Galo and Rapuano are hoping to bring even more hip, casual restaurant tenants to the block as AMAC Holdings tapped them to lease the space next door at 1750 Second Avenue. This fully-vented retail space is comprised of 650 square feet on the ground floor and 400 square feet in the basement. Featuring 10 feet of avenue frontage, the space has a kitchen in place and includes a walk-in fridge.

For more, download the full article in PDF

citybiz-071317-Winick Realty Group Leases Second Location for Popular West Village Filipino Taqueria

Winick Realty Group is one of New York’s prominent real estate firms specializing in retail leasing and advisory services.  Over the years, Winick Realty has served a broad range of domestic and global clients, with a strong emphasis on long-term representation and expansion and growth strategies.  Winick Realty Group is highly recognized as a forerunner in the retail real estate market.

New_York_Post_logo

Chef of popular Filipino taqueria to open second location

Jordan AndinoUp and coming celebrity chef Jordan Andino is opening a second 2nd City — the popular West Village Filipino Taqueria — this fall at 1752 Second Avenue, between East 91st and 92nd streets.

The 650 square foot space comes with 16 seats, and an additional 400 square feet in the basement.

Andino, who started cooking when he was nine years old, is a TV personality and a former flame of Kris Jenner. He also did stint on the Kardashian’s TV show as the family’s Hamptons chef.

Andino hopes to transform 2nd City — named not after Chicago but Cebu City, the first capital of the Philippines — into a chain as Filipino food is coming out into its own.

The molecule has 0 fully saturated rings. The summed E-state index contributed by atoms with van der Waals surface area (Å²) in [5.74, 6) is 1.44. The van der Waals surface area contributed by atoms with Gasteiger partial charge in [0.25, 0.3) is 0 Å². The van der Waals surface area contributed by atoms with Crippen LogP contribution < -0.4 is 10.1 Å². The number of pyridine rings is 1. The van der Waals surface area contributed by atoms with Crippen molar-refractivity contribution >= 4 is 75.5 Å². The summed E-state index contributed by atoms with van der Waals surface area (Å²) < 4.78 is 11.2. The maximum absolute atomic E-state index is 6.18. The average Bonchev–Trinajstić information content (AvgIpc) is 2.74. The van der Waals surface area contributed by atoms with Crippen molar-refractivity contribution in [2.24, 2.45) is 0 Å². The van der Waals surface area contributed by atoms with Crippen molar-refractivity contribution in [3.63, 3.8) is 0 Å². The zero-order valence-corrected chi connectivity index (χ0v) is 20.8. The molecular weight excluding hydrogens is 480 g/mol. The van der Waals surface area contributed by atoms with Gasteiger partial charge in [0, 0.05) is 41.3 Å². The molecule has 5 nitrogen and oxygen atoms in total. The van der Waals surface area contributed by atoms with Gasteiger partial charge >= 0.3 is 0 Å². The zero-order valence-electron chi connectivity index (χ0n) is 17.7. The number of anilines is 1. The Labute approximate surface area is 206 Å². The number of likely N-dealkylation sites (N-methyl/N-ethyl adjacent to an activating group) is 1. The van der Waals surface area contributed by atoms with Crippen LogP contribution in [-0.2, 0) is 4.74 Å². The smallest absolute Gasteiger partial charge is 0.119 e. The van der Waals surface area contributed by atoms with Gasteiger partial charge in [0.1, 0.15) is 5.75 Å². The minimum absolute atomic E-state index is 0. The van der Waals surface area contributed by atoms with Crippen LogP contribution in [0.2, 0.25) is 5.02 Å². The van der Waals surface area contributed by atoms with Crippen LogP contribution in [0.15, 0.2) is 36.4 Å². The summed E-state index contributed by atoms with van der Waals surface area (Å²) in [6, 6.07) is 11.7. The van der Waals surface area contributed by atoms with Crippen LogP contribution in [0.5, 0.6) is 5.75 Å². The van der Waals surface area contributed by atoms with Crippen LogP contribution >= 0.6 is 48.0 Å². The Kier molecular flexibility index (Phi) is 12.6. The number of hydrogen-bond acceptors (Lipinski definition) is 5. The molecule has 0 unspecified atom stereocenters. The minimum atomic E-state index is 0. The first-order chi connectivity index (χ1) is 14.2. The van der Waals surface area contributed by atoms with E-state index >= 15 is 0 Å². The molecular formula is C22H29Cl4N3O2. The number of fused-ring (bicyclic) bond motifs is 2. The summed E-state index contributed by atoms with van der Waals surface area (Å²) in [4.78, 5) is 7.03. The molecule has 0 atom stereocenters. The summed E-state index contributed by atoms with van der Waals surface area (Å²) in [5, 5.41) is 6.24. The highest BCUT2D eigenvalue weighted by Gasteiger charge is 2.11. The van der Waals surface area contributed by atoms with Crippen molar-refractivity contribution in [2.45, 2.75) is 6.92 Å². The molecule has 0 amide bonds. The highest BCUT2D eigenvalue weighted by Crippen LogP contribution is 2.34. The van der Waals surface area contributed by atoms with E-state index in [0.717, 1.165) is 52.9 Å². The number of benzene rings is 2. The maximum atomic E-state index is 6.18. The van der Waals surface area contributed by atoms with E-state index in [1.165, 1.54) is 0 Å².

A third location is coming in Brooklyn. Andino’s mother, a model, artist and actress who was in, “Dude, Where’s My Car,” grew up in Cebu City while his father was a Toronto chef.

Born in Toronto, raised in California and “classically trained” in Napa and New York, Andino said his goal is to put Filipino food on the Michelin map — and he is creating his own “AmAsian” style to get it there.

Winick Realty Group’s Charles Rapuano and Thomas Galo repped both 2nd City and landlord AMAC Holdings on the Second Avenue site, which is capitalizing on the increased foot traffic brought by the newly-completed Second Avenue Subway, which stops steps from the property.

“Ownership was looking for a cool, hip tenant to capitalize on the new vibrancy in the neighborhood, and that is exactly what 2nd City represents,” said Galo. “Their model is built on quick service and repeat business, which will serve the office workers, students and residents nearby.”

For more, download the full article in PDF

NY Post_071017_Chef of popular Filipino taqueria to open second location